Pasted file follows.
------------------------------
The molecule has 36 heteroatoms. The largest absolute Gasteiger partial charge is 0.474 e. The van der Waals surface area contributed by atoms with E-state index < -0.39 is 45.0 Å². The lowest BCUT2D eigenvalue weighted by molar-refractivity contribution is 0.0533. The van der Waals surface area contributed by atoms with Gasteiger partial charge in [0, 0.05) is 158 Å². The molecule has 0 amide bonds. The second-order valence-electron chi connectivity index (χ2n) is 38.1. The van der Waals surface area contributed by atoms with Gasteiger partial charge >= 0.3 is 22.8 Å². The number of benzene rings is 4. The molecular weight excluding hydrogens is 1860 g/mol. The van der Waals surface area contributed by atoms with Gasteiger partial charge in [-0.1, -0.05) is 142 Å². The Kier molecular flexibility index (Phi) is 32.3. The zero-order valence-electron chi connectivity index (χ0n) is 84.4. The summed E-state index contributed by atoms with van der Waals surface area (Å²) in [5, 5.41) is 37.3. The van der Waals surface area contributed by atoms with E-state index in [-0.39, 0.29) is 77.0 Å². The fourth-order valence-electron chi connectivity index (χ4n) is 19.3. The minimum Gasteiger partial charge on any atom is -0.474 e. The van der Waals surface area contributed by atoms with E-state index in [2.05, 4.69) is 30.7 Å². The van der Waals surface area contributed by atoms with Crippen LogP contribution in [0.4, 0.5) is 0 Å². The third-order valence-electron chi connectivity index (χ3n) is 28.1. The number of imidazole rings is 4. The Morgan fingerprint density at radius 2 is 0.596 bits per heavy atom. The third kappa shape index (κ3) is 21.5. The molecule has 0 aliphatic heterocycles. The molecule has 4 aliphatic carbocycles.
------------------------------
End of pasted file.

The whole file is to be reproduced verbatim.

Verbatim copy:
The molecule has 36 heteroatoms. The largest absolute Gasteiger partial charge is 0.474 e. The van der Waals surface area contributed by atoms with E-state index < -0.39 is 45.0 Å². The lowest BCUT2D eigenvalue weighted by molar-refractivity contribution is 0.0533. The van der Waals surface area contributed by atoms with Gasteiger partial charge in [0, 0.05) is 158 Å². The molecule has 0 amide bonds. The second-order valence-electron chi connectivity index (χ2n) is 38.1. The van der Waals surface area contributed by atoms with Gasteiger partial charge >= 0.3 is 22.8 Å². The number of benzene rings is 4. The molecular weight excluding hydrogens is 1860 g/mol. The van der Waals surface area contributed by atoms with Gasteiger partial charge in [-0.1, -0.05) is 142 Å². The Kier molecular flexibility index (Phi) is 32.3. The zero-order valence-electron chi connectivity index (χ0n) is 84.4. The summed E-state index contributed by atoms with van der Waals surface area (Å²) in [5, 5.41) is 37.3. The van der Waals surface area contributed by atoms with E-state index in [-0.39, 0.29) is 77.0 Å². The fourth-order valence-electron chi connectivity index (χ4n) is 19.3. The minimum Gasteiger partial charge on any atom is -0.474 e. The van der Waals surface area contributed by atoms with E-state index in [2.05, 4.69) is 30.7 Å². The van der Waals surface area contributed by atoms with Crippen LogP contribution in [0.4, 0.5) is 0 Å². The third-order valence-electron chi connectivity index (χ3n) is 28.1. The number of imidazole rings is 4. The Morgan fingerprint density at radius 2 is 0.596 bits per heavy atom. The third kappa shape index (κ3) is 21.5. The molecule has 0 aliphatic heterocycles. The molecule has 4 aliphatic carbocycles.